We started in Tiannamen Square, the third largest city square in the world. It leads to the Tiannamen Gate which opens up into the Forbidden City.


The Forbidden City was insanely cool. The Forbidden City was the Chinese Imperial Palace from the Ming Dynasty to the end of the Qing Dynasty. Located in the centre of Beijing, it now acts as a Palace Museum. For almost 500 years, it served as the home of emperors and their households, as well as the ceremonial and political center of Chinese government.

It was as if the Forbidden City’s grounds went on forever. Every time I thought it couldn’t get any bigger, we’d walk through another gate into yet another massive courtyard. The Emperor definitely knew how to live in luxury. I’ve been taking notes for when I build Temple-a-la-Ashton.


The Summer Palace is where the Emperor would go for vacation. And let me tell you, he did not skimp on this one either. The Palace is again a massive estate surrounding a man-made lake and beautiful greenery. It is also home to the longest painted corridor in the world. Absolutely beautiful.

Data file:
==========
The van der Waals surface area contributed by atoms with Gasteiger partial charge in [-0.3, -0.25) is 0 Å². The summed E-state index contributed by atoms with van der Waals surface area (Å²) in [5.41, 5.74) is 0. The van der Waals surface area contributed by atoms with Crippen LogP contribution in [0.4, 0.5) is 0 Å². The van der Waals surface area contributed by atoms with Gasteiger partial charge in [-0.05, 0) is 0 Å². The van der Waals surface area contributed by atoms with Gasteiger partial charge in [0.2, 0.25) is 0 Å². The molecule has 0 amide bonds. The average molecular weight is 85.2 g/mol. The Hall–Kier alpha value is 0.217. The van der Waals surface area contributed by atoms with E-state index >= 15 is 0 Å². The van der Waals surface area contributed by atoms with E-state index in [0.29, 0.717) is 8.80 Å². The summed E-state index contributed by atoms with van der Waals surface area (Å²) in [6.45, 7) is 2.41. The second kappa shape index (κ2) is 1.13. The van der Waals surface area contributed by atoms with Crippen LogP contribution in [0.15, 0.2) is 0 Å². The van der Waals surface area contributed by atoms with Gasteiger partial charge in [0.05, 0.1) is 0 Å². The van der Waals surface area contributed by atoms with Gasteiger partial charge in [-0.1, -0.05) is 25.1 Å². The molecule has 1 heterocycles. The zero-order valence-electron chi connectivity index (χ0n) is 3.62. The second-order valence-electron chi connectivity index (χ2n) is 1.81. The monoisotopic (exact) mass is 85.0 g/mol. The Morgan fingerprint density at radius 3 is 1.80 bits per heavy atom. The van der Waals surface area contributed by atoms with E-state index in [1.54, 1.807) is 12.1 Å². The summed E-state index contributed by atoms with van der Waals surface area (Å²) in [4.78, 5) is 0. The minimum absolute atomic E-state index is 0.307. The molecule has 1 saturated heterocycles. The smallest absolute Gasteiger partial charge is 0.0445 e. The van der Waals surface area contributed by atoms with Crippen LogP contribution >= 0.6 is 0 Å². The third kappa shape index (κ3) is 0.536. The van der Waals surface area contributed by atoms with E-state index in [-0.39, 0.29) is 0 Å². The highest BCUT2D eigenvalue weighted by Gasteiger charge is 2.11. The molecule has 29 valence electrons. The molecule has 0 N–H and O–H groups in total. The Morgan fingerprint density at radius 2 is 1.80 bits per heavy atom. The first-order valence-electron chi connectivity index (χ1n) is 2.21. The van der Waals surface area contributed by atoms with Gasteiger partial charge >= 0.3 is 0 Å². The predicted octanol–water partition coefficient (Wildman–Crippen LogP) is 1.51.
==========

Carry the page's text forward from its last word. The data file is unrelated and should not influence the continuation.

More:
Anyways, we had a hoot exploring some of Beijing’s famous landmarks. Sunday was also the first day we had people ask to take photos with us – pretty exciting haha.

Ashton Says: Dear future husband, I would like a bright, colourful temple with a lake and mountain view. That is all. Love Ashton.


New Friends, New Perspectives, New Person.


Before travelling to China, I really had no idea what to expect from Beijing and the Chinese people. I have to be honest, I was really quite uninformed and uneducated about the culture within a communist country. I knew only what I’d seen in the movies (so realistic…) and what I’d heard in the news (also not always very helpful).

But as per usual, immersing yourself in the culture and meeting the locals is really the only way to learn what’s really going on.